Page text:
Place-branding your way back from disaster

The organiser of a folk festival that’s helping a bushfire-ravaged NSW town bounce back from adversity is among a diverse lineup of speakers at this year’s Place Branding Conference.

Zena Armstrong: power of music

Place Branding Australia 2024, taking place in Sydney in June, offers two days of informative workshops and inspirational speakers who’ll share insights on how they’re using their unique brands to stimulate the local economy, boost social cohesion and recover from disaster.

As well as leading placemaking experts and the custodians of national brands from Australia, NZ and Fiji, the conference will highlight smaller regional case studies, like the town of Cobargo on the NSW south coast.

Director of the Cobargo Folk Festival Zena Armstrong will talk about how the community’s strong live music tradition has helped the battered community come together and rebuild after the devastating 2019 bushfires.

Armstrong say the folk festival, now in its 27th year, was put on hold during the fires and Covid. But now, along with the annual Cobargo show, it’s acting as a glue that holds the community together as it continues to rise from the ashes.

“The real value of having the both events is we all work together,” she told Government News.

“So there’s a lot of opportunity for building and maintaining connection across all parts of our community.”

Discovering the ‘beating heart’

Conference curator Stu Speirs says Cobargo’s remarkable community resilience can be distilled down to the sense of collective identity and place brand.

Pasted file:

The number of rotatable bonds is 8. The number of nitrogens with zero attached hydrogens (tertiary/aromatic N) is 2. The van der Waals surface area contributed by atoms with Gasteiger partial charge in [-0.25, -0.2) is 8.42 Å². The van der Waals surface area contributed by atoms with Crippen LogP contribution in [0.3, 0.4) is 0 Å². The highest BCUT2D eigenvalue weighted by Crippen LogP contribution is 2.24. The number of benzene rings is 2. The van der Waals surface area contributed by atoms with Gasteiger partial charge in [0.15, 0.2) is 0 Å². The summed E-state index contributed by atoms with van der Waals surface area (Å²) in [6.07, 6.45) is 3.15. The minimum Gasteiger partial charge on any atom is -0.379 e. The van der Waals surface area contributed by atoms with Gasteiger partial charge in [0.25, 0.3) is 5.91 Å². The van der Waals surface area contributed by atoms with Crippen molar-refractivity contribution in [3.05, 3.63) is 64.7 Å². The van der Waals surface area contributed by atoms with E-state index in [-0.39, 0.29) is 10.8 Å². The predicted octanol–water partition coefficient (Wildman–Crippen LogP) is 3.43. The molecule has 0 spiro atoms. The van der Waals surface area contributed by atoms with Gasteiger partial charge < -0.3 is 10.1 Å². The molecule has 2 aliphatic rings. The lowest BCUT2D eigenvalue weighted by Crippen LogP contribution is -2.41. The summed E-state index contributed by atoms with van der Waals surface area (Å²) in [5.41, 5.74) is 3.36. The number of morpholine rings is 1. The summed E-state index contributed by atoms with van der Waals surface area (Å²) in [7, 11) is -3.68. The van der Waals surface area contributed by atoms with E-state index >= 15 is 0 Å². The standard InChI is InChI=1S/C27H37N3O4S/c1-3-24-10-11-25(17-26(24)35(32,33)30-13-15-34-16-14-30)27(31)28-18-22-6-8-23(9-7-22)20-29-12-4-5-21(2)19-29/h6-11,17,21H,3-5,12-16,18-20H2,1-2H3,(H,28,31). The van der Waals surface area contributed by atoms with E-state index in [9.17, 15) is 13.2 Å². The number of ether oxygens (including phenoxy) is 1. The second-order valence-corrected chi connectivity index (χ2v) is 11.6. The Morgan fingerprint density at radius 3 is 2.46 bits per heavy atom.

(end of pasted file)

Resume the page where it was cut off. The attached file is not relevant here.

Stu Speirs

“We know that places that have a collective well formed identity rebound from natural disasters far quicker than others that don’t have that same sense of cohesion, and Cobargo’s a very good example of that,” he told Government News.

Speirs says despite the diversity of voices, there’s an underlying theme for this year’s eagerly anticipated conference, and that’s the importance of understanding the collective identity of a community and finding what lies at the heart of its ‘place’.

“It’s about helping communities uncover the heartbeat of their place to help ignite their economic and social development,” he says.

Speirs says while the concept of place branding has its roots in destination marketing, it’s evolved far beyond that.

“Its going a step beyond that to understanding how a place identity can be used not only to attract residents, businesses, and potential visitors, but also help galvanise the existing community and their sense of social cohesion,” he says.

Practical advice

Speirs says Place Branding 2024 will offer a wealth of practical advice and plenty of food for thought for anyone with a stake in the wellbeing of their community.

“This is for anyone who’s a custodian or a manager of a place,” he says. “That can be local councils, economic development agencies, or people involved in planning for resilience.

“In pulling together the program we’re particularly mindful of wanting attendees to leave with practical outcomes and clear obvious next steps.

“The conference program is very much geared towards enabling attendees to progress, wherever they are on their place branding journey.”

Place Branding Australia will be held onJune 12-13 in central Sydney.

Find more information and register interest in attending here.

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